Die, My Love by Ariana Harwicz    {Reviewed by THOMAS}
If a thought is thought it must be thought through to its end. This formula is productive both of great misery and of great literature, but, for most people, either consequence is fairly easily avoided through a simple lack of tenacity or focus, or through fear. Unfortunately, we are not all so easily saved from ourselves by such shortcomings. The narrator of Ariana Harwicz’s razor-fine novel Die, My Love finds herself living in the French countryside with a husband and young child, incapable of feeling anything other than displaced in every aspect of her life, both trapped by and excluded from the circumstances that have come to define her. She both longs for and is revolted by family life with her husband and child, the violence of her ambivalences make her incapable of either accepting or changing a situation about which there is nothing ostensibly wrong, she withdraws into herself, and, as the gap separating herself from the rest of existence widens, her attempts to bridge it become both more desperate and more doomed, further widening the gap. Every detail of everything around her causes her pain and harms her ability to feel anything other than the opposite of the way she feels she should feel. This negative electrostatic charge, so to call it, builds and builds but she is unable to discharge it, to return her situation to ‘normal’, to relieve the torment. In some ways, the support and love of her husband make it harder to regain a grip on ‘reality’ - if her husband had been a monster, her battles could have been played out in their home rather than inside her (it is for this reason, perhaps, that people subconsciously choose partners who will justify the negative feelings towards which they are inclined). The narrator feels more affinity with animals than with humans, she behaves erratically or not at all, she becomes obsessed with a neighbour but the encounters with him that she describes, and the moments of self-obliterative release they provide, are, I would say, entirely fantasised. Between these fantasies and ‘objective reality’, however, falls a wide area about which we and she must remain uncertain whether her perceptions, understandings and reactions are accurate or appropriate. At times the narrator’s love for her child creates small oases of anxiety in her depression, but these become rarer. Harwicz’s writing is exquisite, both sensitive and brutal, both lucid and claustrophobic, her observations both subtle and overwhelming (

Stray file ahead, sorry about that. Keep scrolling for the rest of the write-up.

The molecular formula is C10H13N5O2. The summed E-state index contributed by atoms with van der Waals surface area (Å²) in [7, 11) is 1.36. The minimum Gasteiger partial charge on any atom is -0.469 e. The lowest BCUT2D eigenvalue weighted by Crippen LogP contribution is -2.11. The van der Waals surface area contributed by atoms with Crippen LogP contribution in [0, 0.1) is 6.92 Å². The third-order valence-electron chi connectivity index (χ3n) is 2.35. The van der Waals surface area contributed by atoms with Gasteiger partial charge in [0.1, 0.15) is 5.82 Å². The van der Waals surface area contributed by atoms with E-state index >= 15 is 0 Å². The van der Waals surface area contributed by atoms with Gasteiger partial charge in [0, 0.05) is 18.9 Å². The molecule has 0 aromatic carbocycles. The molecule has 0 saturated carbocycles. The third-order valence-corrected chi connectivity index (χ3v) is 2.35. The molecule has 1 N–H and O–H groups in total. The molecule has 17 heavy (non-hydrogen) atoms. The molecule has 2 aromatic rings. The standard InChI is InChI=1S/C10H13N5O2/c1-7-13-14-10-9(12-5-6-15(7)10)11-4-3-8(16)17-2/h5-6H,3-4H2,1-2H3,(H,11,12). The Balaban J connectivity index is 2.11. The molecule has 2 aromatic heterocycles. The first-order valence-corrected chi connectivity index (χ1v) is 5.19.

Sample #1 Sample #2). As the narrator loses her footing, the writer ensures that we are borne with her on through the novel, an experience not dissimilar to gathering speed downhill in a runaway pram*. 
* Not a spoiler.

Friday 19 January 2018

Books either anticipated or surprising - just out of the carton.
We That Are Young by Preti Taneja        $38
A sprawling but incisive retelling of King Lear, set against a backdrop of tradition, misogyny and corruption in modern India.
Long-listed for the Republic of Consciousness Prize.  
>> Modern rewritings of King Lear tend to have Lear the CEO of a corporation. See also Dunbar by Edward St. Aubyn. 

Peach by Emma Glass      $27
"Slip the pin through the skin. Start stitching. It doesn't sting. It does bleed. White thread turns red. Red string. Going in. Going out. I pull. Tug. Tug the pin. In. Out. Out. Out. Blackout. Something has happened to Peach. It hurts to walk but she staggers home to parents that don't seem to notice. They can't keep their hands off each other and, besides, they have a new infant, sweet and wobbly as a jelly baby. Peach must patch herself up alone so she can go to college and see her boyfriend, Green. But sleeping is hard when she is haunted by the gaping memory of a mouth, and working is hard when burning sausage fat fills her nostrils, and eating is impossible when her stomach is swollen tight as a drum."
"An immensely talented young writer. Her fearlessness renews one's faith in the power of literature. Peach is a strange and original work of art that manages to be both genuinely terrifying and undeniably joyful" - George Saunders
Letters to the Lady Upstairs by Marcel Proust, translated by Lydia Davis         $28
Letters written between 1909 and 1919 to Madame Marie Williams, the upstairs neighbour to his elegant apartment at 102 Boulevard Haussmann, revealing his concerns with his health and with noise (that harp!), in a mix of elegance and haste, refinement and convolution, gravity and self-mockery.
>> Lydia Davis on translating Proust's letters
The Blind Owl, And other stories by Sadeq Hedayat           $17